We are, of course, far from being the only country in this position.
In Lebanon, a political crisis has unfolded over several years as the cost of living has gone up dramatically. Its inflation rate for May was 211%.
In Sri Lanka, there is such an acute foreign exchange shortage that only emergency services are allowed to buy fuel.
In the US, the country is now so divided that a Supreme Court with a low level of legitimacy is able in just one week to strike down a state law around restrictions on carrying guns and remove a right held by women for more than 50 years.
The crucial difference
But there may be a crucial difference between these countries and ourselves.
While we are in a difficult position, there is important evidence that our society and our politics are capable of renewal and regeneration.
One of the reasons the ANC is in the position that it is, is because it has not brought fresh energy into its top leadership. A brief look at its top six national officials, and even the average age of Cabinet members, will reveal this. If it can renew itself, if it is able, for example, to introduce current Gauteng Premier David Makhura to its national leadership (as Lesufi has hinted should happen) then it might be able to remain in power for a while longer.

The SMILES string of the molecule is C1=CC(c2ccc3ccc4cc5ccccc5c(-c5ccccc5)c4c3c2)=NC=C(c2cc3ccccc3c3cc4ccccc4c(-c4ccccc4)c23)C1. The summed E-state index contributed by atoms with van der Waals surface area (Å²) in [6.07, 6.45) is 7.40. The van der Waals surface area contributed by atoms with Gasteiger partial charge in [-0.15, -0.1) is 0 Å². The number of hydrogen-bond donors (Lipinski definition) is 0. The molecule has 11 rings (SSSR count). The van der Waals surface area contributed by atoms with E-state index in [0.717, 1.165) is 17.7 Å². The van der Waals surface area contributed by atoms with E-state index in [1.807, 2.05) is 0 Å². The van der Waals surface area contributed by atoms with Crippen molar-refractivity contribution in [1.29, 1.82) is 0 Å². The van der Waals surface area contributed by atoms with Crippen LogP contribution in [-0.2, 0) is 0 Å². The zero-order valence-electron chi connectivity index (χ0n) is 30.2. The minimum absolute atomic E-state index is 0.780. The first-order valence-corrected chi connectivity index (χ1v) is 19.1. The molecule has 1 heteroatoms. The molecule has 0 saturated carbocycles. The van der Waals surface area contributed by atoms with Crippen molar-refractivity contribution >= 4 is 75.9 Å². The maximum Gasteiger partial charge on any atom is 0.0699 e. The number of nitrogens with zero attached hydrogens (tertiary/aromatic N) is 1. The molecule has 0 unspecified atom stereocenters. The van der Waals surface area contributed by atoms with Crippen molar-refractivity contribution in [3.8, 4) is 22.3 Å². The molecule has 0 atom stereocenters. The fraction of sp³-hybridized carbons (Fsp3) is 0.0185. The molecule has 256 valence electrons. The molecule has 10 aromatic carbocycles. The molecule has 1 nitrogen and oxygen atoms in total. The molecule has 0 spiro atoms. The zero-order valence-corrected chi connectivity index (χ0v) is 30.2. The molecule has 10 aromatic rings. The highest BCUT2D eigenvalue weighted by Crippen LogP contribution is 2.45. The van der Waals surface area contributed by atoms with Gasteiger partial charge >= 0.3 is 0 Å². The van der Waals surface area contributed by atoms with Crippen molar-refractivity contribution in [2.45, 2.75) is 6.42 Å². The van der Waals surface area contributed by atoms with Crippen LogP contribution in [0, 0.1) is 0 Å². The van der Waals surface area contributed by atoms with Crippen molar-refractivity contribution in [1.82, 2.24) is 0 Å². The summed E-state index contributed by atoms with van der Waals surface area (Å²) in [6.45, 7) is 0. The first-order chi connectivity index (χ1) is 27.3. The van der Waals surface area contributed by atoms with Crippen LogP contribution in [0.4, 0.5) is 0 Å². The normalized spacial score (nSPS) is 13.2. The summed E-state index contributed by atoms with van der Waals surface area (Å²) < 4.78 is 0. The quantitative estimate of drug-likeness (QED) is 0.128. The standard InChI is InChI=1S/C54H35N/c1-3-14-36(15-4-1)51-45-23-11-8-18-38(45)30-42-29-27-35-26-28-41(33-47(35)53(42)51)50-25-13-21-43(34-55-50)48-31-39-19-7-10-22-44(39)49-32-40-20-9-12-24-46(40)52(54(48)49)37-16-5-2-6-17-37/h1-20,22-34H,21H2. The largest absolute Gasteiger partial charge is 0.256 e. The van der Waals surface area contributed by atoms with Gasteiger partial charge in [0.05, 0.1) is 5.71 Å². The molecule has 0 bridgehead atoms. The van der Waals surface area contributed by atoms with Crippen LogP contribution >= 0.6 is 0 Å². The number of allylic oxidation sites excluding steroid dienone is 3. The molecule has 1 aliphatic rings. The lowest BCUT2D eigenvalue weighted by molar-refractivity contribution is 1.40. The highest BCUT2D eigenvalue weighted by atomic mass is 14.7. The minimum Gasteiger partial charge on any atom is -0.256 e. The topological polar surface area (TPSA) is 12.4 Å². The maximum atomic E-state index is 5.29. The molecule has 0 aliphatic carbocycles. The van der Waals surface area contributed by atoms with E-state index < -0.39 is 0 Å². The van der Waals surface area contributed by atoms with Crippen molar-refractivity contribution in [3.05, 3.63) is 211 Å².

But, as the party is finding out, it is not the totality of our politics. Instead, we are seeing the rise of organisations that are beginning to challenge the status quo. These include the EFF and ActionSA.